Two days ago, this tail call decorator
by Crutcher Dunnavant was mentioned on LtU. It’s a clever little trick: the decorator returns a new function that, when called, checks if its grandparent
is itself. This would mean that a function declared to be tail-call-optimized is called from another tail-called-optimized function, and so the caller’s frame in the stack can be wiped. How does it do this? The function throws an exception. This is caught by the grandparent, which then calls the saved function with the arguments passed in the exception.
This is the original implementation:
#!/usr/bin/env python2.4 # This program shows off a python decorator( # which implements tail call optimization. It # does this by throwing an exception if it is # it's own grandparent, and catching such # exceptions to recall the stack. import sys class TailRecurseException: def __init__(self, args, kwargs): self.args = args self.kwargs = kwargs def tail_call_optimized(g): """ This function decorates a function with tail call optimization. It does this by throwing an exception if it is it's own grandparent, and catching such exceptions to fake the tail call optimization. This function fails if the decorated function recurses in a non-tail context. """ def func(*args, **kwargs): f = sys._getframe() if f.f_back and f.f_back.f_back and f.f_back.f_back.f_code == f.f_code: raise TailRecurseException(args, kwargs) else: while 1: try: return g(*args, **kwargs) except TailRecurseException, e: args = e.args kwargs = e.kwargs func.__doc__ = g.__doc__ return func @tail_call_optimized def factorial(n, acc=1): "calculate a factorial" if n == 0: return acc return factorial(n-1, n*acc) print factorial(10000) # prints a big, big number, # but doesn't hit the recursion limit. @tail_call_optimized def fib(i, current = 0, next = 1): if i == 0: return current else: return fib(i - 1, next, current + next) print fib(10000) # also prints a big number, # but doesn't hit the recursion limit.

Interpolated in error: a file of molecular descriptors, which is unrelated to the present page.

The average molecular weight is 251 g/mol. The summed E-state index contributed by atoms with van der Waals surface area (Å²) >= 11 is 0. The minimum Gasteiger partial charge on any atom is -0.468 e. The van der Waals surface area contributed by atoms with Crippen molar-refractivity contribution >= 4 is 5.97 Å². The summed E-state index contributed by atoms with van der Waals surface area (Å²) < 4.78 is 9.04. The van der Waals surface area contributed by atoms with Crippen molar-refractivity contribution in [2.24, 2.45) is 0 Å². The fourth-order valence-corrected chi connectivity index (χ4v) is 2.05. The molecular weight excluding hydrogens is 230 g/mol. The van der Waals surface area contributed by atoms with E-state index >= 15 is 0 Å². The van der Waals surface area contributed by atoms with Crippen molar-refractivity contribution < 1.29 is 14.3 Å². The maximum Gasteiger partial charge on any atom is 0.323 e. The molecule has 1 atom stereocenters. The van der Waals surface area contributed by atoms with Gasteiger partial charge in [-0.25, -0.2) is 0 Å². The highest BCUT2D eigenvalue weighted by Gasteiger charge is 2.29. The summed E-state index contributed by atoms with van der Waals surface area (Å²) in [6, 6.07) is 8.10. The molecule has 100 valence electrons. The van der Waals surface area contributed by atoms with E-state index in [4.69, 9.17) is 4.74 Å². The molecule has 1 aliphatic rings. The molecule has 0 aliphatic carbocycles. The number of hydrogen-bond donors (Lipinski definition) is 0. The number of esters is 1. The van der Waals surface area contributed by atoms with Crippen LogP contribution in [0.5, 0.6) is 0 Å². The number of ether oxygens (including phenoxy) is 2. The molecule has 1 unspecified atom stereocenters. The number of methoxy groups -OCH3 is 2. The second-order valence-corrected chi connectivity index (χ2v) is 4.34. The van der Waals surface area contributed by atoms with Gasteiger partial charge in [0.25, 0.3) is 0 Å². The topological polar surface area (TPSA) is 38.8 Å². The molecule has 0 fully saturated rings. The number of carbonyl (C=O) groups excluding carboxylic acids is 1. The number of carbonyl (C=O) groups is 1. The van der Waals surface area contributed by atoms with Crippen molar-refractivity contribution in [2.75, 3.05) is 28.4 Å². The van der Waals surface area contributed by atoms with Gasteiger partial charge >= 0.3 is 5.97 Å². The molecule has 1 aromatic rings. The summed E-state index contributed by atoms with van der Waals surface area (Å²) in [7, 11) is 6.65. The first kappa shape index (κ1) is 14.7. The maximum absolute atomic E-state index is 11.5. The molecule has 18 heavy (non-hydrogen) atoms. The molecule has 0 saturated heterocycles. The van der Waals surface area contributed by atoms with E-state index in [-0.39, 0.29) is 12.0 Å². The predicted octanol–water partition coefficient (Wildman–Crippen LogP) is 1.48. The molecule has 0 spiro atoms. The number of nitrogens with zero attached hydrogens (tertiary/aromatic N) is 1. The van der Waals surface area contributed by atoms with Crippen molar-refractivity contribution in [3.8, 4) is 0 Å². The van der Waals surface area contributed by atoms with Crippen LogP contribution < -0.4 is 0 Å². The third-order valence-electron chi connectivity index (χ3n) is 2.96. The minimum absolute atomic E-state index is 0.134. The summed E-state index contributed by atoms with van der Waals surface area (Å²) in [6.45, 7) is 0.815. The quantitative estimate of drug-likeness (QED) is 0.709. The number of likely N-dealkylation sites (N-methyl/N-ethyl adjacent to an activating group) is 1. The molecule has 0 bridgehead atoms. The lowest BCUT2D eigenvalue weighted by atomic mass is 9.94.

There is a subtle bug: after handling the exception, func then calls its own saved version of g, not the g of the func that throws the exception. Modifying func and the TailRecurseException class so that the function to be called can be passed in the exception solves this nicely:
class TailRecurseException: def __init__(self, g, args, kwargs): self.g = g self.args = args self.kwargs = kwargs ... def func(*args, **kwargs): f = sys._getframe() if f.f_back and f.f_back.f_back and f.f_back.f_back.f_code == f.f_code: raise TailRecurseException(g, args, kwargs) else: newg = g while 1: try: return newg(*args, **kwargs) except TailRecurseException, e: newg = e.g args = e.args kwargs = e.kwargs ...
Throwing an exception just to handle the required stack manipulation because the interpreter won’t handle it is grossly inefficient, granted, and requiring the programmer to declare functions as optimizable is not be ideal, but still a really neat trick.
As a side note, if a function can be called in tail and non-tail position, a non-decorated version should be made available, otherwise bad things can happen:
@tail_call_optimized def add1(n): return (n+1) @tail_call_optimized def add2(n): return add1(add1(n))
This returns 41.
Update: added isTailCall by jorend. Now it is safe to optimize every function (though for efficiency reason you’d only optimize the ones that make tail calls).